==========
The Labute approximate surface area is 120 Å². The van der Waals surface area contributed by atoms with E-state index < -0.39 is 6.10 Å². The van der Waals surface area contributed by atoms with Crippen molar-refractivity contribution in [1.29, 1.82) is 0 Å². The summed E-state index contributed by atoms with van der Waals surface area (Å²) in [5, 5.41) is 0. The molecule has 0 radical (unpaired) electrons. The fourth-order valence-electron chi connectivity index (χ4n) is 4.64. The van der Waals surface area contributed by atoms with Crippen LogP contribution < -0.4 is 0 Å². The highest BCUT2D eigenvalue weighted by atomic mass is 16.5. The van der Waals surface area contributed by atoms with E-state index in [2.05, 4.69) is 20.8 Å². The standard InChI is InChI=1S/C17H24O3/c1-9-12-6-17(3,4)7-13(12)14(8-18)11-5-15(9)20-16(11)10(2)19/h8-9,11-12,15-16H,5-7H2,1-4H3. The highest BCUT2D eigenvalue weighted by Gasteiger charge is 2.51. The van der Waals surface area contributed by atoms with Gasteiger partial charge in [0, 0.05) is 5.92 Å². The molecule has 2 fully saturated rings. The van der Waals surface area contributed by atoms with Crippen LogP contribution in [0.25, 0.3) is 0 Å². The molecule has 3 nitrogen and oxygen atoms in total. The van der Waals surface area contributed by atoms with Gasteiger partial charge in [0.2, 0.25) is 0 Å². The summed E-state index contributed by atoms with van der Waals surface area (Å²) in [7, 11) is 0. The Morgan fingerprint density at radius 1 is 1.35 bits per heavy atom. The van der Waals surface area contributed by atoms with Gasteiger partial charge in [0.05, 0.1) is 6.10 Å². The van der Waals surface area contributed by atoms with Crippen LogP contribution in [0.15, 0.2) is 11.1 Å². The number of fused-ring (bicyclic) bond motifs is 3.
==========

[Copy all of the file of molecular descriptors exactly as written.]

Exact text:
The Labute approximate surface area is 120 Å². The van der Waals surface area contributed by atoms with E-state index < -0.39 is 6.10 Å². The van der Waals surface area contributed by atoms with Crippen molar-refractivity contribution in [1.29, 1.82) is 0 Å². The summed E-state index contributed by atoms with van der Waals surface area (Å²) in [5, 5.41) is 0. The molecule has 0 radical (unpaired) electrons. The fourth-order valence-electron chi connectivity index (χ4n) is 4.64. The van der Waals surface area contributed by atoms with Crippen LogP contribution < -0.4 is 0 Å². The highest BCUT2D eigenvalue weighted by atomic mass is 16.5. The van der Waals surface area contributed by atoms with E-state index in [2.05, 4.69) is 20.8 Å². The standard InChI is InChI=1S/C17H24O3/c1-9-12-6-17(3,4)7-13(12)14(8-18)11-5-15(9)20-16(11)10(2)19/h8-9,11-12,15-16H,5-7H2,1-4H3. The highest BCUT2D eigenvalue weighted by Gasteiger charge is 2.51. The van der Waals surface area contributed by atoms with Gasteiger partial charge in [0, 0.05) is 5.92 Å². The molecule has 2 fully saturated rings. The van der Waals surface area contributed by atoms with Crippen LogP contribution in [0.25, 0.3) is 0 Å². The molecule has 3 nitrogen and oxygen atoms in total. The van der Waals surface area contributed by atoms with Gasteiger partial charge in [0.2, 0.25) is 0 Å². The summed E-state index contributed by atoms with van der Waals surface area (Å²) in [7, 11) is 0. The Morgan fingerprint density at radius 1 is 1.35 bits per heavy atom. The van der Waals surface area contributed by atoms with Gasteiger partial charge in [0.05, 0.1) is 6.10 Å². The van der Waals surface area contributed by atoms with Crippen LogP contribution in [0.15, 0.2) is 11.1 Å². The number of fused-ring (bicyclic) bond motifs is 3.